Parents Protest Military's Role In the Classroom
JUNIOR ROTC MARCHES
IN a basement classroom, six high schoolers tear open cardboard boxes with Christmas morning glee. Inside, sheathed in plastic, are surplus US Army rifles, their firing mechanisms removed.
''They're like real,'' exclaims one youth as he hefts a wooden stock to his shoulder, sights on an imaginary target, and squeezes the unyielding trigger.
Welcome to the Bell Multi-Cultural High School in Washington, which this year started a unit of the Junior Reserve Officers' Training Corps (JROTC), the Pentagon-run program that gives teens a taste of military life.
The rifles are for drill practice, which an instructional videotape tells them ''teaches automatic response to orders'' and helps ''develop discipline.'' But the presence of military doctrine and even neutered weapons in violence-plagued schools is helping fuel an outcry against a rapidly growing JROTC in dozens of cities and towns across the nation.
The volume of complaints appears driven largely by the aggressiveness with which the military is pursuing a three-year goal to expand JROTC by more than 70 percent by 1997. In the post-cold-war era, many protesters are questioning the use of scarce public school resources and facilities for what they charge is a military indoctrination and recruitment program.
The military insists JROTC - each of the services sponsors its own units - addresses some of the most pressing problems of many public school youths. It is promoted as an elective, in place of physical education or vocational training, that teaches responsibility, discipline, and self-reliance through drill, riflery, and leadership courses. Military history, officials say, instills patriotism and civic values, while the retired service members who work as instructors act as positive role-models.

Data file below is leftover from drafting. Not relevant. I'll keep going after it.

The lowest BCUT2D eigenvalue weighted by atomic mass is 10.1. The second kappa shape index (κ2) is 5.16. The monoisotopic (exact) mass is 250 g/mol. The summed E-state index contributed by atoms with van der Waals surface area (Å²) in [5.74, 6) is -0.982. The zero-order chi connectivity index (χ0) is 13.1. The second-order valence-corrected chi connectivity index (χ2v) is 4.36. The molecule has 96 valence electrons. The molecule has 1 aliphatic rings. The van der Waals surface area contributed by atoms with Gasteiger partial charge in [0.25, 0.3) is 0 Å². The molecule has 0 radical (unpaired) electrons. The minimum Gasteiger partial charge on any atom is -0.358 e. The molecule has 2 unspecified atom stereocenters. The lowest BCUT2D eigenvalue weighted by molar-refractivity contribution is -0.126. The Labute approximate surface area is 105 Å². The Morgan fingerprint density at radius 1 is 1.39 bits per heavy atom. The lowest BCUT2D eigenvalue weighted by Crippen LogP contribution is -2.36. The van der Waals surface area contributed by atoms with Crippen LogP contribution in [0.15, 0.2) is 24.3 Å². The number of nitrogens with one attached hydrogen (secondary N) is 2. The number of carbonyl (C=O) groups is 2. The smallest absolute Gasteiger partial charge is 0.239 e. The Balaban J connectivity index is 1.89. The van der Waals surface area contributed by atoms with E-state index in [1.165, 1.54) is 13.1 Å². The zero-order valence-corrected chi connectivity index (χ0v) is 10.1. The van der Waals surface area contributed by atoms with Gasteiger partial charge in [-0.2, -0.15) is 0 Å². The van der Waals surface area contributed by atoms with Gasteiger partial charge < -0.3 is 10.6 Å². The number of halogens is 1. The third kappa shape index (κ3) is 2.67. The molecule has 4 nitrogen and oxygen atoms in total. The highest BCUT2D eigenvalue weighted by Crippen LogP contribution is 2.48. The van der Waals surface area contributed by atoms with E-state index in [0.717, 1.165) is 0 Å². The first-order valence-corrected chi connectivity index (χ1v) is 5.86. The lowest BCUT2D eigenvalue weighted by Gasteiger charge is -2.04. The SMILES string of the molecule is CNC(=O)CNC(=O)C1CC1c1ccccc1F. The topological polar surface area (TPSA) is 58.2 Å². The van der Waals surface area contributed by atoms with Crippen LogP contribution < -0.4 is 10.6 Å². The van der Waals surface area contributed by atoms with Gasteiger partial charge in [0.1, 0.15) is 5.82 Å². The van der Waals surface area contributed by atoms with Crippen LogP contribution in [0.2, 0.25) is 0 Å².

''The program does an awful lot of good for a lot of kids....'' says Hans Krucke, the Navy JROTC program manager. ''They come out of JROTC with skills and attitudes and attributes that are desirable to employers.''
Agrees Marcie Miller, principal of Olympic High School, an institution for problem youths in Mt. Diablo, Calif.: ''I have seen students tending toward violence or criminal behavior who come out of [JROTC] with self-discipline.''
But opponents argue JROTC is a military recruitment tool in disguise. They charge that it targets poor school districts in order to skim off the most promising students. Furthermore, they say, the JROTC curriculum teaches blind obedience, militarism, and a distorted version of US history that stereotypes ethnic minorities.
''I don't think JROTC has a place in high schools,'' says San Francisco Education Board President Dan Kelly. ''I have serious questions about the pervasive role of military thinking and militarism in our schools. I don't think what JROTC teaches is leadership. It's obedience and group thinking.''
Such allegations were raised this year in more than 40 towns and cities, as parents, teachers, peace activists, and religious groups contested the opening of new JROTC units or urged the disbanding of existing ones. Gay-rights activists joined in to protest the military's ban on homosexuals.
School boards in places such as Culver City, La., Rochester, N.Y., and Scottsdale, Ariz., ultimately opted for new units. Some, like that in Waterboro, Maine, delayed decisions pending JROTC curriculum evaluations. Others, like those in Tucson, Ariz., Richmond, Calif., and Seattle, Wash., voted no.